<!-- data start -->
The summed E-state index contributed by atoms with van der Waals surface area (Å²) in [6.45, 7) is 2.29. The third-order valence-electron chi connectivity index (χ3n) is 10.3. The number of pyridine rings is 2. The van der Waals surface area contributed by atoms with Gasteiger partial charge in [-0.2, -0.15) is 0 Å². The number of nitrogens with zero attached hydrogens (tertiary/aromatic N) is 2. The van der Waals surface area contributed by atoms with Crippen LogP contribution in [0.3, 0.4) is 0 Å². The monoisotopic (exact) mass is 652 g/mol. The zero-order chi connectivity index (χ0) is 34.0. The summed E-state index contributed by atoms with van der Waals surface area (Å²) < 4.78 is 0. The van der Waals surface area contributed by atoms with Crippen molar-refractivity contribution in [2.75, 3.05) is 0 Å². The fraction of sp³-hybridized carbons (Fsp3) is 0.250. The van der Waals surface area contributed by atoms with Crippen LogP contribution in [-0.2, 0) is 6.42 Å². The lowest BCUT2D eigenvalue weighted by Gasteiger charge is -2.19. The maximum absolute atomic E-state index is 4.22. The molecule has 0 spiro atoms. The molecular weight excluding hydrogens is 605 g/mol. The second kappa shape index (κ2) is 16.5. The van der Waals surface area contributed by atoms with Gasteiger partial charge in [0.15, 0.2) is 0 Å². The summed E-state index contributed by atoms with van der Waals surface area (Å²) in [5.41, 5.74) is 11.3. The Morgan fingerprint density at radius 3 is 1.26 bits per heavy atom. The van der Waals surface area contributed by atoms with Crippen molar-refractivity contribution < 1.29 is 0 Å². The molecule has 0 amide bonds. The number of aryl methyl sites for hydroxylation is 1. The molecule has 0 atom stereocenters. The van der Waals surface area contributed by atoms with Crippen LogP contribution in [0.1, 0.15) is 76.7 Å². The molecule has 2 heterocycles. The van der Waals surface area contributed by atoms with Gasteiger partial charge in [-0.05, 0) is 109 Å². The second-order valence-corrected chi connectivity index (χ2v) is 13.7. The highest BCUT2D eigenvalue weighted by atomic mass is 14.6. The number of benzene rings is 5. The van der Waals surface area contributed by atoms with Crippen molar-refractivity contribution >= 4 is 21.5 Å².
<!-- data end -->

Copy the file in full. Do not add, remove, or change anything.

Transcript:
The summed E-state index contributed by atoms with van der Waals surface area (Å²) in [6.45, 7) is 2.29. The third-order valence-electron chi connectivity index (χ3n) is 10.3. The number of pyridine rings is 2. The van der Waals surface area contributed by atoms with Gasteiger partial charge in [-0.2, -0.15) is 0 Å². The number of nitrogens with zero attached hydrogens (tertiary/aromatic N) is 2. The van der Waals surface area contributed by atoms with Crippen LogP contribution in [0.3, 0.4) is 0 Å². The monoisotopic (exact) mass is 652 g/mol. The zero-order chi connectivity index (χ0) is 34.0. The summed E-state index contributed by atoms with van der Waals surface area (Å²) < 4.78 is 0. The van der Waals surface area contributed by atoms with Crippen molar-refractivity contribution in [2.75, 3.05) is 0 Å². The fraction of sp³-hybridized carbons (Fsp3) is 0.250. The van der Waals surface area contributed by atoms with Crippen LogP contribution in [-0.2, 0) is 6.42 Å². The lowest BCUT2D eigenvalue weighted by Gasteiger charge is -2.19. The maximum absolute atomic E-state index is 4.22. The molecule has 0 spiro atoms. The molecular weight excluding hydrogens is 605 g/mol. The second kappa shape index (κ2) is 16.5. The van der Waals surface area contributed by atoms with Gasteiger partial charge in [0.15, 0.2) is 0 Å². The summed E-state index contributed by atoms with van der Waals surface area (Å²) in [5.41, 5.74) is 11.3. The Morgan fingerprint density at radius 3 is 1.26 bits per heavy atom. The van der Waals surface area contributed by atoms with Crippen molar-refractivity contribution < 1.29 is 0 Å². The molecule has 0 amide bonds. The number of aryl methyl sites for hydroxylation is 1. The molecule has 0 atom stereocenters. The van der Waals surface area contributed by atoms with Crippen LogP contribution in [0.1, 0.15) is 76.7 Å². The molecule has 2 heterocycles. The van der Waals surface area contributed by atoms with Gasteiger partial charge in [-0.05, 0) is 109 Å². The second-order valence-corrected chi connectivity index (χ2v) is 13.7. The highest BCUT2D eigenvalue weighted by atomic mass is 14.6. The number of benzene rings is 5. The van der Waals surface area contributed by atoms with Crippen molar-refractivity contribution >= 4 is 21.5 Å².